'Revolutionary' change to gag orders voted down by ministers

Labor MK Nachman Shai says current laws are irrelevant in age of Internet leaks, "ignore reality."

nachman shai 311 (photo credit: Ariel Jerozolimski)
nachman shai 311
(photo credit: Ariel Jerozolimski)
Despite building significant new support and momentum recently, and amid significant confusion, the new bill for revolutionizing the state’s handling of gag orders failed to pass the Ministerial Committee on Legislation on Sunday.
Labor MK Nachman Shai had resumed a push on the bill with Labor MK Merav Michaeli joining him, following heavy criticism of gag orders in cases of public interest, including those of Anat Kamm, Prisoner X, and singer Eyal Golan.
Sources indicated that Attorney- General Yehuda Weinstein is still in favor of reforming the state’s current practice on the issue in some fashion, but implied that the shape of the reform still needs work.
A spokesman for Justice Minister Tzipi Livni explained that Weinstein opposed the bill, since he and a state committee had approved new internal rules on the issue which were only now being implemented.
Clearly disappointed with the vote, Shai responded that he no longer believes that the Justice Ministry and the Israel Police would back the bill, having been led to believe that they would support the bill this time.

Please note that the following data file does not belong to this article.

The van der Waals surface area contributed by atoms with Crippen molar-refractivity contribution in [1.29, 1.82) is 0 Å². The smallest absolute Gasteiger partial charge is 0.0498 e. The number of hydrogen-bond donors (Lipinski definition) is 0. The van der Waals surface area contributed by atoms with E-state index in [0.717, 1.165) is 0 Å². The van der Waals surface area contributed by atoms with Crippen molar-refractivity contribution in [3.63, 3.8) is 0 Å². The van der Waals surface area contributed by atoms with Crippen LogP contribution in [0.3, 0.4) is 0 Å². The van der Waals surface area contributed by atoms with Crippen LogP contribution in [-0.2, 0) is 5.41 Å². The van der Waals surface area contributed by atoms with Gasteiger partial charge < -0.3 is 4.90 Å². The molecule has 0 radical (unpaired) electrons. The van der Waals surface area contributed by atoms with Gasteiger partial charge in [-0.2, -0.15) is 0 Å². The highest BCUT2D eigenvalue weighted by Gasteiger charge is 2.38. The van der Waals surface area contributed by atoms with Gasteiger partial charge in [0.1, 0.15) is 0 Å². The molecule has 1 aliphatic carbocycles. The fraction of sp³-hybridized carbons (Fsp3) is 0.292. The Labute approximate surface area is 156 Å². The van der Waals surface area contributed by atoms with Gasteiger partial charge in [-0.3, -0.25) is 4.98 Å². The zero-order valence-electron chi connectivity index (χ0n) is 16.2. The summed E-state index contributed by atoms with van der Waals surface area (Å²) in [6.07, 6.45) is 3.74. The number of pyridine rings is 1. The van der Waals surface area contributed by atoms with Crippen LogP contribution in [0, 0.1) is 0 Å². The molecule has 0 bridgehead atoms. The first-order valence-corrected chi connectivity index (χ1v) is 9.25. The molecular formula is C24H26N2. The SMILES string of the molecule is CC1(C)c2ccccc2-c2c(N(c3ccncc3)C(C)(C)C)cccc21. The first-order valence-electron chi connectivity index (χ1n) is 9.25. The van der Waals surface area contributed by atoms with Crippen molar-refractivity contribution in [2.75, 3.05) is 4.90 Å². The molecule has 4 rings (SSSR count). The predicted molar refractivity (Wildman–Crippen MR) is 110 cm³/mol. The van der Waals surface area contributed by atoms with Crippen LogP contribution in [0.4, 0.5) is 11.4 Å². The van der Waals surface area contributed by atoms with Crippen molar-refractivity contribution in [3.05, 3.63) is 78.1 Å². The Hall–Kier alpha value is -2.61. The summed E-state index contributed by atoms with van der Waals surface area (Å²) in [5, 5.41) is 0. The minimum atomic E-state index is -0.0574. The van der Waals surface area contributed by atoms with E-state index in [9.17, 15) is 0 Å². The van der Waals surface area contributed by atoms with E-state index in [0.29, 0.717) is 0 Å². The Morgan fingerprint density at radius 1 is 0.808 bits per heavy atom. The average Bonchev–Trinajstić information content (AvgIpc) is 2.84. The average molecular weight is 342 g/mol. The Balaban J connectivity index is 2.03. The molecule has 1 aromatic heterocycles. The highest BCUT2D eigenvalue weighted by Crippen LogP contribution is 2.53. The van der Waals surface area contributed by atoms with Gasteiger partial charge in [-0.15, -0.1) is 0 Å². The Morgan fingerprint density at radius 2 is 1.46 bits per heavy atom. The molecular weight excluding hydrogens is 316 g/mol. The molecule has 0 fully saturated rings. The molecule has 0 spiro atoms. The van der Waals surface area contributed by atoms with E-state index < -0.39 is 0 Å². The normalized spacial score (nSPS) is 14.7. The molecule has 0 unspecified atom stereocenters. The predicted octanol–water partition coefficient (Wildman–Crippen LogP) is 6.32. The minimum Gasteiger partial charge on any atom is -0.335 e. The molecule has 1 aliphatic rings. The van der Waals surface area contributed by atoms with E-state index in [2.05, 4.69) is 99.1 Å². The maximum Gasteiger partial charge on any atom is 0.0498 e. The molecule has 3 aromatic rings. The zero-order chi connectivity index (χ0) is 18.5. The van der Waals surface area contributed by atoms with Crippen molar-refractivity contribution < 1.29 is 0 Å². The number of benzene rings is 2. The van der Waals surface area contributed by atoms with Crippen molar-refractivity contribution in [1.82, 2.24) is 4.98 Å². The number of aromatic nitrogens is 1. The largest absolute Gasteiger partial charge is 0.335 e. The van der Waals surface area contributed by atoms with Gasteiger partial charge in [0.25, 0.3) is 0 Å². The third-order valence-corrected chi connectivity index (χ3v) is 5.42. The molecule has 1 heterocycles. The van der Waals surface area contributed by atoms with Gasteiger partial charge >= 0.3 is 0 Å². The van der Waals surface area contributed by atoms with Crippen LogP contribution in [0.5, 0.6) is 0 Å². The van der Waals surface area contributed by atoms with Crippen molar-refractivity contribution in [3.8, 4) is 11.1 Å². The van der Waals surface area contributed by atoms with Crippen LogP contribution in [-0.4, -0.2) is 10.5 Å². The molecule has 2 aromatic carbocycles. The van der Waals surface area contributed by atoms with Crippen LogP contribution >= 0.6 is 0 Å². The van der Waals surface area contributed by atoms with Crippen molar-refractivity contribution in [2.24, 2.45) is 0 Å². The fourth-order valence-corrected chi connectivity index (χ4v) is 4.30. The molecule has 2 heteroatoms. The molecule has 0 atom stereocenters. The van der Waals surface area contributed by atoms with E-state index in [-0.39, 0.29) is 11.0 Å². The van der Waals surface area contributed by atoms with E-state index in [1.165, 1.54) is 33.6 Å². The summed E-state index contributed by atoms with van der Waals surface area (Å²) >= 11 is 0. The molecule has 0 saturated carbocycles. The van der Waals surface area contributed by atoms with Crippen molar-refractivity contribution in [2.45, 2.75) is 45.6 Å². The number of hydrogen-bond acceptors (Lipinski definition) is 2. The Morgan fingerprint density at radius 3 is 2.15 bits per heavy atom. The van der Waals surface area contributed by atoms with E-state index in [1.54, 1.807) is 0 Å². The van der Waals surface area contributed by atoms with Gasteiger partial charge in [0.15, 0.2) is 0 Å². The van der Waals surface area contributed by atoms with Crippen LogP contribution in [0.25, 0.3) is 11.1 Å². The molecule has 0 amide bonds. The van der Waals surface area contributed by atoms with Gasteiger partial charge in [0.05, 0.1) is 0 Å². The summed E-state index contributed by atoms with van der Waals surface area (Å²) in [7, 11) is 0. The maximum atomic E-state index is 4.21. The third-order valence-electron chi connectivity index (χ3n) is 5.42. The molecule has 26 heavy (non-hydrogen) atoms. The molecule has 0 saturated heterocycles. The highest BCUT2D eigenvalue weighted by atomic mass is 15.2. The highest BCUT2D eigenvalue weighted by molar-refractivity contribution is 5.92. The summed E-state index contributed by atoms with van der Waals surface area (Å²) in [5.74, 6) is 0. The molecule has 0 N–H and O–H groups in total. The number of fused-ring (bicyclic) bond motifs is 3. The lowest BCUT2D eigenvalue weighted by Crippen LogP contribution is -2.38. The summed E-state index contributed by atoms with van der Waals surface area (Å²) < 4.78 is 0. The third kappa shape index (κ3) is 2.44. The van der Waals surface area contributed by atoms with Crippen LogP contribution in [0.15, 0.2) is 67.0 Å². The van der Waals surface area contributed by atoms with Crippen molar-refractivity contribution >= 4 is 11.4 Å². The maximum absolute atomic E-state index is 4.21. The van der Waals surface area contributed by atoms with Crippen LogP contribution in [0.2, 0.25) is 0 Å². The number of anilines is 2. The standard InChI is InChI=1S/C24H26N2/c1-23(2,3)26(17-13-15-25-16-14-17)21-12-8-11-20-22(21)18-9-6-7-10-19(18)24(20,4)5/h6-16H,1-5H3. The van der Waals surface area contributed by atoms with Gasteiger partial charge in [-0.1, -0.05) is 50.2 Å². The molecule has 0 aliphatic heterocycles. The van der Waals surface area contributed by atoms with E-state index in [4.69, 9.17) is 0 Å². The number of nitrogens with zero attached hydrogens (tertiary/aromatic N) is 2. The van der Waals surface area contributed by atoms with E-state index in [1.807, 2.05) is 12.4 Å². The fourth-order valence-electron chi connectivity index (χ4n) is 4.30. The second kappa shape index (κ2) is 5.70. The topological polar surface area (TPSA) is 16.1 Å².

Previously, Shai had told The Jerusalem Post last week that the current legal regime for issuing gag orders is “too broad and overbearing.”
He added that, “Today we are living in a different world, where often the gag orders are not relevant, since leaks through the Internet happen so easily. Our laws cannot ignore reality.”
The Labor MK emphasized that overuse of gag orders also conflicted with the principle of freedom of information and the public’s right to know about important developments.
The Public Security Ministry declined to comment.
The bill would have required a hearing within seven days of certain gag orders going into effect. Also, it would have required courts to almost immediately revisit the possibility of voiding a gag order, once it was brought to the court’s attention that the information intended for protection was already exposed by informal media.
The bill would have given a representative of the press formal standing to argue for the removal of gag orders at any hearings on the issue.
He said that the current law made sense in an historical time period where, “if you stopped five big media outlets from publicizing something” you could keep the information secret.
But he said the Kamm, Prisoner X, and Golan embarrassments exposed how inapplicable that concept is today.
Shai had believed that the new bill had more of a chance to pass now than in past attempts, as he thought that both the police and the attorney- general backed the initiative. He said the police already have new internal rules directing the reduction of the use of gag-orders, but they’ve been ignoring them.
He said that part of the idea of the bill was to give stronger teeth to a general principle, which seemed to be otherwise ignored.
Shai said the bill would not have reduced protection of identity in cases involving rape victims, minors, or other cases where an individual is part of a protected class of persons.